• Raised awareness among 98 family members and neighbours involved in the children’s recreational and artistic activities. (The influence of “I adapt” therefore went beyond the school setting with family support and community recognition.)
  • Created an extracurricular program on risk awareness and local adaptation to climate change, within the Cuban educational framework.
  • Created the conditions for possible replication of the initiative, in partnership with the municipal government and the Ministry of Education. The initiative is still operating, and new resources have been provided by ADAPTO to continue the activities.

Lessons learned

Discussing climate change and adaptation in elementary-school classrooms is unprecedented in Cuba, because the topic is not officially included in educational programs. The “I adapt” program proved to be a good way to simplify a relatively abstract issue like climate change, in a setting where there is low awareness among the adult and child population. The use of an alternative form of teaching greatly contributed to the children’s learning and motivation.

The original hypothesis – that children could greatly contribute to enhancing climate change awareness in the community – has been validated. This project shows that educating children can mobilize the community and can therefore be a good starting point for generating climate change risk awareness. Women, in particular, participated in high numbers in the projects involving children, as per their traditional roles in a community where men are often away fishing for extended periods. The teachers involved in the project evaluated that, indeed, children as well as their families learned about the effects of climate change on their community.

It is advisable to associate with prestigious institutions in the community, such as schools, and to use existing frameworks, such as an extracurricular program, to maximize the population’s endorsement of and participation in the initiative. This also facilitates partnerships with institutions and governments, which further contributes to the project’s legitimacy and sustainability.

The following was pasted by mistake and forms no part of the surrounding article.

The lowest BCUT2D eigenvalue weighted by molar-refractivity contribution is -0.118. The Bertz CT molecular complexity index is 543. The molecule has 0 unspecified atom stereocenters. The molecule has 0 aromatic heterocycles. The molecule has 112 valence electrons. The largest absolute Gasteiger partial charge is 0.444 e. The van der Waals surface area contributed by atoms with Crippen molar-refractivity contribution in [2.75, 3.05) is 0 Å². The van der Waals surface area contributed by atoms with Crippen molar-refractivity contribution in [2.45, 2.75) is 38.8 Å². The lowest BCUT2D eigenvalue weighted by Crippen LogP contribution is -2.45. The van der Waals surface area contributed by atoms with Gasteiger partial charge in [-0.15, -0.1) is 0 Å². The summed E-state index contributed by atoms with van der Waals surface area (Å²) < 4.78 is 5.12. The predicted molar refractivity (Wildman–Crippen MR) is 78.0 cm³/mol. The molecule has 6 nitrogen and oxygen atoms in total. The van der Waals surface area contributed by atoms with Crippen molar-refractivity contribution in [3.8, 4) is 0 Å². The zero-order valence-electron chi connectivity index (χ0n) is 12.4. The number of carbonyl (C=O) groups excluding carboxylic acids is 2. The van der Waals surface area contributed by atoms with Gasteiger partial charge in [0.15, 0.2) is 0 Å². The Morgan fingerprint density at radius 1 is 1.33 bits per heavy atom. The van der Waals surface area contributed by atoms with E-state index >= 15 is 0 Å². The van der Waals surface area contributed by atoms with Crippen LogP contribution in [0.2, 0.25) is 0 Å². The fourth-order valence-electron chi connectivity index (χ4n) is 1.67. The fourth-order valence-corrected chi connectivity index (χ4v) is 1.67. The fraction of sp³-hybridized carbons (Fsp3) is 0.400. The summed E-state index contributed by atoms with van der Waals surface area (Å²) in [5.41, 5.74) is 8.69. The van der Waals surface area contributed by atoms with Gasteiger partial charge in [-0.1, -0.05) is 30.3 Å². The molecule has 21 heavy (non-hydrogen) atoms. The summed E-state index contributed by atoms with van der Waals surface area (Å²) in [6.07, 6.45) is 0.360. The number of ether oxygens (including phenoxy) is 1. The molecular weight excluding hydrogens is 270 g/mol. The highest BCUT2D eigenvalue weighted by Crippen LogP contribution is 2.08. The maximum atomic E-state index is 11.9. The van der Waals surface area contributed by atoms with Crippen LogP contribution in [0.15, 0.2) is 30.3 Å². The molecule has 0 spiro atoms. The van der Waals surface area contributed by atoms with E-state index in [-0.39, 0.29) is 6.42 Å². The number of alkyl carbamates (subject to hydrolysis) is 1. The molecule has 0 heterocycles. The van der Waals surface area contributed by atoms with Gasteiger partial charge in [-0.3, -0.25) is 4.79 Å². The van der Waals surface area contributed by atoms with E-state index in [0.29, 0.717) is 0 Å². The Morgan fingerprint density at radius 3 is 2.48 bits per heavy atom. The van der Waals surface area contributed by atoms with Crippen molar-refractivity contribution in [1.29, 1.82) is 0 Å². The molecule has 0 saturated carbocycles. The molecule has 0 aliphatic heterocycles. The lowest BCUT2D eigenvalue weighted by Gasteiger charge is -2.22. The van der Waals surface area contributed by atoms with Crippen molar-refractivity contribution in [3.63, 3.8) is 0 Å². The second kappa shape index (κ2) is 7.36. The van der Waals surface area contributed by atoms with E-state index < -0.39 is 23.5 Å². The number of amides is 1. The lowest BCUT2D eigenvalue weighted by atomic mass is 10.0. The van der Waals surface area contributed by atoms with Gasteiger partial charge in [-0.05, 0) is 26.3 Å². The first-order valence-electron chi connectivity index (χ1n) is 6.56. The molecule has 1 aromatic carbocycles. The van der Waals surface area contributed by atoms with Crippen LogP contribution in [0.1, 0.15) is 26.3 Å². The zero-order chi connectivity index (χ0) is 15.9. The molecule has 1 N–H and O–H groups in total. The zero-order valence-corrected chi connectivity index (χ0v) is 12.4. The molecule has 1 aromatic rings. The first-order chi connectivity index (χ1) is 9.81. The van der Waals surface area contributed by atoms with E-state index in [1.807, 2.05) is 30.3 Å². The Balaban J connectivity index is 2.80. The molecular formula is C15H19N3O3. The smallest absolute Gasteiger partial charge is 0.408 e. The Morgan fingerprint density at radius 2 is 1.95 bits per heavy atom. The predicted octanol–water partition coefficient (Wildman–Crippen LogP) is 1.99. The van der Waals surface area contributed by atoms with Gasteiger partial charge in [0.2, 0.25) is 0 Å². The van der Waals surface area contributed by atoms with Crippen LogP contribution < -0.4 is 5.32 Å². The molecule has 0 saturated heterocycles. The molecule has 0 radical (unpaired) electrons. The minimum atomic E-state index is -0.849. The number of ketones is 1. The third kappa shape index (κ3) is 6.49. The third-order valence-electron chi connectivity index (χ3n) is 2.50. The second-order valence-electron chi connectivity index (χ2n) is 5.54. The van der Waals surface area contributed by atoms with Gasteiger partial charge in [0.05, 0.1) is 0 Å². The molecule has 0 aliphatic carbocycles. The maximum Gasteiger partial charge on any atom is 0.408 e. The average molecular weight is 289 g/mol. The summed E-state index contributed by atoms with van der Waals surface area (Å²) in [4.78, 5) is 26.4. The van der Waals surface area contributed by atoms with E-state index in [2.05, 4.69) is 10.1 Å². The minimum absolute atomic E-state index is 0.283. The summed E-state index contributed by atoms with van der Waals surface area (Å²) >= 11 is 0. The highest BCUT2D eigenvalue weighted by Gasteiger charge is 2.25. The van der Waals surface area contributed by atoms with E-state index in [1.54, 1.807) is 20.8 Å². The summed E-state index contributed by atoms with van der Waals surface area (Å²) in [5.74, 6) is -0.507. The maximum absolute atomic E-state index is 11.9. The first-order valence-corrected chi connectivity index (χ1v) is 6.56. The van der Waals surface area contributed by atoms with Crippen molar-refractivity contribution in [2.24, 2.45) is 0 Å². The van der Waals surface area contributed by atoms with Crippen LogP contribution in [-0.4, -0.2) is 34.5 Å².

Fig. 7. Children’s workshop on natural hazards in Carahatas.
Photo: G. González.
Fig. 8. Workshop with children at the Carahatas elementary school. Photo: B. Borges.

Future actions and replicability

The initiative received official approval for its continuation and will incorporate new students every year. It is expected, as more of the younger generation becomes aware of climate change risks, that the project will also influence action outside the school environment. In order to improve the quality of education, it is necessary to obtain more equipment and material for the specialized classroom, which is currently limited to a computer and a few games. Additional equipment and materials include a projector, a recording camera for the dissemination of actions, identity elements such as t-shirts and hats, maps and other educational visuals about climate change, as well as school supplies for visual art activities and additional board games. These didactic resources are important for “I adapt” because they provide a simplified way to visualize the problems and consequences of climate change and make the subject attractive to children. Having more equipment and material would definitely improve the activities and enrich the learnings. It is expected that the teachers of “I adapt” will be able to manage the additional resources provided by ADAPTO to be used in the project activities in 2021, providing there is good control of the ongoing covid-19 pandemic. The ADAPTO-Cuba team already disseminated the project in regional meetings on the Cuban policy for climate change adaptation. The team also hopes to present the work of teachers in pedagogical events. However, the experience must be systematized – with adequate equipment and materials – before it can be replicated in other similar settlements in Cuba, with the coordination of the Ministry of Education. With the right institutional adaptations and alliances to include the subject of climate change in official education, the initiative could be applied in other contexts throughout Latin America. The initiative could also benefit from collaboration with other institutions, such as the Ministry of Science, Technology and Environment and the Ministry of Culture.

Fig. 9. Cultural activities carried out at the school.
Photo: B. Borges.
Fig. 10. Children learning about climate change via educational video. Photo: M. Romero.